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Tyrannosaurus Rex Bite Could ‘Pulverize’ Bones: Study

  • VOA News

FILE - A boy looks inside the skull a Tyrannosaurus Rex replica at the Egidio Feruglio Museum in the Argentina's Patagonian city of Trelew, May 18, 2014. A new study suggests the dinosaur could pulverize bones with its teeth.

The Tyrannosaurus rex had jaws and teeth strong enough to “pulverize” bones, a new study suggests.

The pressure the huge dinosaur could muster when biting was equal to the “weight of three small cars simultaneously generating world record tooth pressures,” researchers from Florida State University and Oklahoma State University said.

T. rex’s bone-crushing bite is typically not seen in reptiles, which aren’t able to chew up bones, but in carnivorous mammals like wolves and hyenas.

Researchers say the T. rex could bite with more than 3,600 kilograms of pressure, which is twice the force of the current living crocodile. For bone crushing, however, the dinosaur’s conical teeth generated enough pressure to cause bones to explode.

Bill Simpson looks inside a fossil of a Tyrannosaurus rex known as "SUE", before removing its forelimb to be used for research at the Field Museum in Chicago, Illinois, Oct. 6, 2016.
Bill Simpson looks inside a fossil of a Tyrannosaurus rex known as "SUE", before removing its forelimb to be used for research at the Field Museum in Chicago, Illinois, Oct. 6, 2016.

"It was this bone-crunching acumen that helped T. rex to more fully exploit the carcasses of large horned-dinosaurs and duck-billed hadrosaurids whose bones, rich in mineral salts and marrow, were unavailable to smaller, less equipped carnivorous dinosaurs," said Paul Gignac, assistant professor of anatomy and vertebrate paleontology at Oklahoma State University Center for Health Sciences.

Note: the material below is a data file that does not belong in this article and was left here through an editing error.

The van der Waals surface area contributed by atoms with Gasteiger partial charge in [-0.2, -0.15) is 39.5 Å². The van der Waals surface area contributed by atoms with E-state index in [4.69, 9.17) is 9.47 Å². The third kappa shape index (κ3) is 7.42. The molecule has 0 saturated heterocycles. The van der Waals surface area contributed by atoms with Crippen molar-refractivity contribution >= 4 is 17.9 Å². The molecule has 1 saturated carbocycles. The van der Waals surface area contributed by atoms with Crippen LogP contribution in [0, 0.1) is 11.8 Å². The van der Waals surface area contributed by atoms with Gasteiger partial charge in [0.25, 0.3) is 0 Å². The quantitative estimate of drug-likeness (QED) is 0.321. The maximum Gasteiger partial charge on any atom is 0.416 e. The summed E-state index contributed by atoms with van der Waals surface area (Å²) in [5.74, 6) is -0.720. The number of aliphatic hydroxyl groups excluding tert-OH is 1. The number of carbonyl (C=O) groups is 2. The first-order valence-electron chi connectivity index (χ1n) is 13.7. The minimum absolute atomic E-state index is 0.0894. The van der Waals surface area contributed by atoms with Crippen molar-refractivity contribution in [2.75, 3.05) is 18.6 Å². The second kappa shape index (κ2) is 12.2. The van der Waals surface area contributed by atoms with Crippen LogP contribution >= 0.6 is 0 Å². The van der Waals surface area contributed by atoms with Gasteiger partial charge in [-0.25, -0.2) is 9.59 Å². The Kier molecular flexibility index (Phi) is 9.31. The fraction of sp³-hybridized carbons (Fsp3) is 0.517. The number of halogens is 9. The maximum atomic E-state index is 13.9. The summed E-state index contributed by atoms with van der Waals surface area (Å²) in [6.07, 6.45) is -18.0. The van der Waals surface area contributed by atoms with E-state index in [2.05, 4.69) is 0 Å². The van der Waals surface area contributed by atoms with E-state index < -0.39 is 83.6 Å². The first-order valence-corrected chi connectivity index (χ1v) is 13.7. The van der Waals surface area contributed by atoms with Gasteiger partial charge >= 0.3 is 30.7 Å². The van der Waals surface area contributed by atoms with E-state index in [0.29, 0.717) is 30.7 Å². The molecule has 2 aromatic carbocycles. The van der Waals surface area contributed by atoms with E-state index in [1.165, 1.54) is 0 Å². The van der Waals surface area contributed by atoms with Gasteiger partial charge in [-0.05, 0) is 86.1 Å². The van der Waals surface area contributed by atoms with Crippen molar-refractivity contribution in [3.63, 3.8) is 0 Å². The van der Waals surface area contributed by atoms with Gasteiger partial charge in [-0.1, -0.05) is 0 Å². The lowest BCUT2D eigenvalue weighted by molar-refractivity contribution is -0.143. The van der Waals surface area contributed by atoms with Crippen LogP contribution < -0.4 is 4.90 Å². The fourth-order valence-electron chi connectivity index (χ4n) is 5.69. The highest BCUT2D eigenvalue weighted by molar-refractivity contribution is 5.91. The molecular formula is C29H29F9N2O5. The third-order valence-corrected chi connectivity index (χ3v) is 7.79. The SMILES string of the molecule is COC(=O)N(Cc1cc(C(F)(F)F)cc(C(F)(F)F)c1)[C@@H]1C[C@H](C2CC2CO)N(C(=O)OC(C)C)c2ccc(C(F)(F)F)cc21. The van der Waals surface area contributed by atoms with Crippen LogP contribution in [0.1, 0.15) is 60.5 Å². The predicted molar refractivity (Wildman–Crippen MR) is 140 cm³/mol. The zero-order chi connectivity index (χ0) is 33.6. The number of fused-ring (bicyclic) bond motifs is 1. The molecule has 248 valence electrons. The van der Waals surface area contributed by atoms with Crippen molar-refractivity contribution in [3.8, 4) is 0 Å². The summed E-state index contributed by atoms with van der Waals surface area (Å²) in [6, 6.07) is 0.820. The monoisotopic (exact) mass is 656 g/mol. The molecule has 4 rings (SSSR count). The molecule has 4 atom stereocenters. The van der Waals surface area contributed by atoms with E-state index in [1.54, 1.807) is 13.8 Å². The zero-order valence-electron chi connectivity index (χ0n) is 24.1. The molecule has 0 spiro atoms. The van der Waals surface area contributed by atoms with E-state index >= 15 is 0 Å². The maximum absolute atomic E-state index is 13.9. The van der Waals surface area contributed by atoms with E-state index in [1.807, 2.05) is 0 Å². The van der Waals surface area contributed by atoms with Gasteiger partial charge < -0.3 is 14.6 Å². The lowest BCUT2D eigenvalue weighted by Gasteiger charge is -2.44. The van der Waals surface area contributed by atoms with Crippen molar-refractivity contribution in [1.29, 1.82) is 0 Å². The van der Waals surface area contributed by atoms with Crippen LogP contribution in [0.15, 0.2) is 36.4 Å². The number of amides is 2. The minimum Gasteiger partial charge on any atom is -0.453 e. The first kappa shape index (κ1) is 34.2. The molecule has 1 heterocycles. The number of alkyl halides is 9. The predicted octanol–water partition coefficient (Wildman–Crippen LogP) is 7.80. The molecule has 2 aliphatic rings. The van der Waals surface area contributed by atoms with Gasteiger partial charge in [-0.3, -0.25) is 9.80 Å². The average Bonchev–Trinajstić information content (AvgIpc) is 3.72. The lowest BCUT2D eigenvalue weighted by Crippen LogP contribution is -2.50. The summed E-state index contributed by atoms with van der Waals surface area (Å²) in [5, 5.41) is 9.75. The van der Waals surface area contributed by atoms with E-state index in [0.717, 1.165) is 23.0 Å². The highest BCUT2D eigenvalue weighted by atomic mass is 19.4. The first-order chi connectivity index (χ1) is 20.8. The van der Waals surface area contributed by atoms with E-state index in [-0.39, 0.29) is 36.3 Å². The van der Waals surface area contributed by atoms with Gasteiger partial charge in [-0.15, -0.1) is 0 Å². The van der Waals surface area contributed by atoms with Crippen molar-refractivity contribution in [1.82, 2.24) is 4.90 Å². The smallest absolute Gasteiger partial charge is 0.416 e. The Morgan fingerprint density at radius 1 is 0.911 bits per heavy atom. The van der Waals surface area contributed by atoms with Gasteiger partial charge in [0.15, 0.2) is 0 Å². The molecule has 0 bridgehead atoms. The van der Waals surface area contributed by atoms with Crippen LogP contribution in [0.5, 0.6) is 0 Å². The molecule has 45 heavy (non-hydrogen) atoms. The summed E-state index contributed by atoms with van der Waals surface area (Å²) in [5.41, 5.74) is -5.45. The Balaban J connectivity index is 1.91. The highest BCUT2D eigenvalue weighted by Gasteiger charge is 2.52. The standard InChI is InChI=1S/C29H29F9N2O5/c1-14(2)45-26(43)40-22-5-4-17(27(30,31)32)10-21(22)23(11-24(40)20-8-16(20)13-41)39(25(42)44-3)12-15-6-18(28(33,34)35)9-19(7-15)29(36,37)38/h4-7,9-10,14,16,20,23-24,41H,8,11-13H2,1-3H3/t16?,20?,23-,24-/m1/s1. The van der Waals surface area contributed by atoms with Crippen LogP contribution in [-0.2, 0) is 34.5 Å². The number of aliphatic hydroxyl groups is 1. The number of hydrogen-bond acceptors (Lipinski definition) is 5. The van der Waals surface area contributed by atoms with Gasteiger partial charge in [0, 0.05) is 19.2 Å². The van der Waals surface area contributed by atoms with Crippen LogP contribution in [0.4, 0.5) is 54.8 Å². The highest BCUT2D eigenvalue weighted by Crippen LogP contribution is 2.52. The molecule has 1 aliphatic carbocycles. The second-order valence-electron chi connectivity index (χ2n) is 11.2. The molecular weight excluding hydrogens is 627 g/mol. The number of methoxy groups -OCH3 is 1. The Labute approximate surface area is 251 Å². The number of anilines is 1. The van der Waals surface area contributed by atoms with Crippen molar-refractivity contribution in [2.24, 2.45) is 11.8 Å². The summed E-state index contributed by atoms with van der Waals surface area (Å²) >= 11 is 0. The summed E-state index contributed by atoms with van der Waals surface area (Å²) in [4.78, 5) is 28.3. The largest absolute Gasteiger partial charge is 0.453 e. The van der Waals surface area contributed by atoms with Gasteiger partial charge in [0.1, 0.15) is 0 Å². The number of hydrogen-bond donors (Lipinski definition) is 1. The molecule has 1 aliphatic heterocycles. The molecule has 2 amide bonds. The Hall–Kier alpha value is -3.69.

To reach their conclusions, researchers looked at the musculature of crocodiles, which are close relatives of dinosaurs. They also looked at birds, which are “modern-day dinosaurs.”

Crocodiles revealed that bite force did not fully account for the ability to crush bones, so researchers looked at what they call “tooth pressure.”

"Having high bite force doesn't necessarily mean an animal can puncture hide or pulverize bone; tooth pressure is the biomechanically more relevant parameter," said Gregory Erickson, a Florida State University professor of biological science. "It is like assuming a 600 horsepower engine guarantees speed. In a Ferrari, sure, but not for a dump truck."

T. rex’s unique teeth capitalized on the bite power, researchers said.

The dinosaur "managed these feats, in part, because of its large size but more so because of a specific set of tooth traits - extraordinarily large, conical and strongly rooted teeth that were replaced after being worn biennially," Gignac told CBS News.

The study was published in the journal Scientific Reports.

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